A new tool, developed in part by the Wilmot Cancer Institute, can predict which older women with early-stage breast cancer are more likely to experience severe chemotherapy side effects and which ones are not.
Researchers developed and validated the tool by studying a group of 473 older adults with early-stage breast cancer who were receiving chemotherapy. The tool stratifies patients into low, intermediate or high-risk pools. It provides useful information for oncologists to anticipate the potential for chemotherapy side effects, dose delays, and hospitalizations.
“This new tool fills a critical knowledge gap and will make complex decisions about chemotherapy more informed,” said Allison Magnuson, D.O., M.S., the Wilmot geriatric oncologist who led the Rochester team in this national effort to develop and validate the scoring system for seniors.
Researchers uncovered eight key predictors of severe toxicities, including anemia, poor liver function, limited mobility and falls, and lack of social support such as having someone to call in a crisis. Limited support may influence whether a person offers timely information to the health care team about difficulty with chemotherapy. The predictors allowed the team to score risks and successfully assign patients to risk groups.
Magnuson is lead author of a publication in the Journal of Clinical Oncology, detailing the design and benefits of the new risk tool.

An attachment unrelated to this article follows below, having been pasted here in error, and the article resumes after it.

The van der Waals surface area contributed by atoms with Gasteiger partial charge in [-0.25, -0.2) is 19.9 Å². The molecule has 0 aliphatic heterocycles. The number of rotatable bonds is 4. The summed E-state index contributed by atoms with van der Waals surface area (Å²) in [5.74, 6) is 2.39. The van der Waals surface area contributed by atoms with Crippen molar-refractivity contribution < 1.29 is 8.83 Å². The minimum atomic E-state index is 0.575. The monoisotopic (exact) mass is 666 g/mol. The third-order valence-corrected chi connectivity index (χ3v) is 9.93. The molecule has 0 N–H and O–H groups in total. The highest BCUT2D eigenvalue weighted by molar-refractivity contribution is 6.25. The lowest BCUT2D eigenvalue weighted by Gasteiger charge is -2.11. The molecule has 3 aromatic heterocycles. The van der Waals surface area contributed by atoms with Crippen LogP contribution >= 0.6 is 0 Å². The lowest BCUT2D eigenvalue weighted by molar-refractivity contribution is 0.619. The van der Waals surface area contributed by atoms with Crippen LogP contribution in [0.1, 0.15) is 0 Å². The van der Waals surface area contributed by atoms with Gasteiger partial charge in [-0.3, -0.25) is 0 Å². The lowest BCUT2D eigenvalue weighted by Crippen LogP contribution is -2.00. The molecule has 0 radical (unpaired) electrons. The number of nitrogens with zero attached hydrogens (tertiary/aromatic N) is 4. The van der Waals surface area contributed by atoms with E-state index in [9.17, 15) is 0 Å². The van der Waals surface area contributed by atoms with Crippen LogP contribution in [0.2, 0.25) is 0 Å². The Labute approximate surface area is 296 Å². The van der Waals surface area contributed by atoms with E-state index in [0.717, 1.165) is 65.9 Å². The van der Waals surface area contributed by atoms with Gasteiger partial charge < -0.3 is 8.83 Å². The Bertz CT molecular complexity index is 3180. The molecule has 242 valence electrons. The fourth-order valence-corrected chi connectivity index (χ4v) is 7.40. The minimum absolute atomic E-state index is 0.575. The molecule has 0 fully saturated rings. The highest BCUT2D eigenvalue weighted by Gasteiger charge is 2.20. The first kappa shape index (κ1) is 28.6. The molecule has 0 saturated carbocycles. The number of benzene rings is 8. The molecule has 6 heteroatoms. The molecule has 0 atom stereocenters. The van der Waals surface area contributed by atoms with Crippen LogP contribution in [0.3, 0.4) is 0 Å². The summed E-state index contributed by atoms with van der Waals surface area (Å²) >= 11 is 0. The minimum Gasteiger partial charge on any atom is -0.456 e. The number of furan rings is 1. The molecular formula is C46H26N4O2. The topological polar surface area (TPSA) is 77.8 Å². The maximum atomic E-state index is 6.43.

It was badly needed: Most risk assessments for chemotherapy and other cancer treatments have been evaluated in younger people, even though nearly half of all individuals diagnosed with breast cancer are 65 or older.
Anemia, fever, fatigue, dehydration, infection, and neutropenia (low white blood counts) are among the most common chemotherapy side effects — and those toxicities can impact seniors differently, depending upon their health status and level of social and family support.
The study included cancer patients with a mean age of 70 at 16 institutions across the U.S.; many were enrolled as clinical study participants at Wilmot. Of the 473 women, nearly 49 percent developed moderate or serious chemotherapy side effects. About a quarter of the patients had an unplanned dose reduction and another quarter had a dose delay, and 23 percent had to be hospitalized during treatment.
“Not only is this study useful for clinicians, but as we further look for ways to integrate geriatric oncology principles into routine oncology practice, it can provide researchers with new ideas for designing clinical trials that are relevant to older cancer patients to help support them through cancer treatment,” Magnuson said.
Wilmot geriatric oncologists are leaders in the field of assessing the physical and social/emotional fitness of seniors who face cancer, to help them decide what treatment regimens are most suitable based on their personal situations.
Funded by the National Institute on Aging and the Breast Cancer Research Foundation, the study began under the leadership of Arti Hurria, M.D., who died tragically in a traffic accident in 2018. She was a mentor to Magnuson and the well-regarded Director of the Center for Cancer and Aging at City of Hope near Los Angeles. Magnuson presented the findings at the annual San Antonio Breast Cancer Conference and led publication of the primary study results.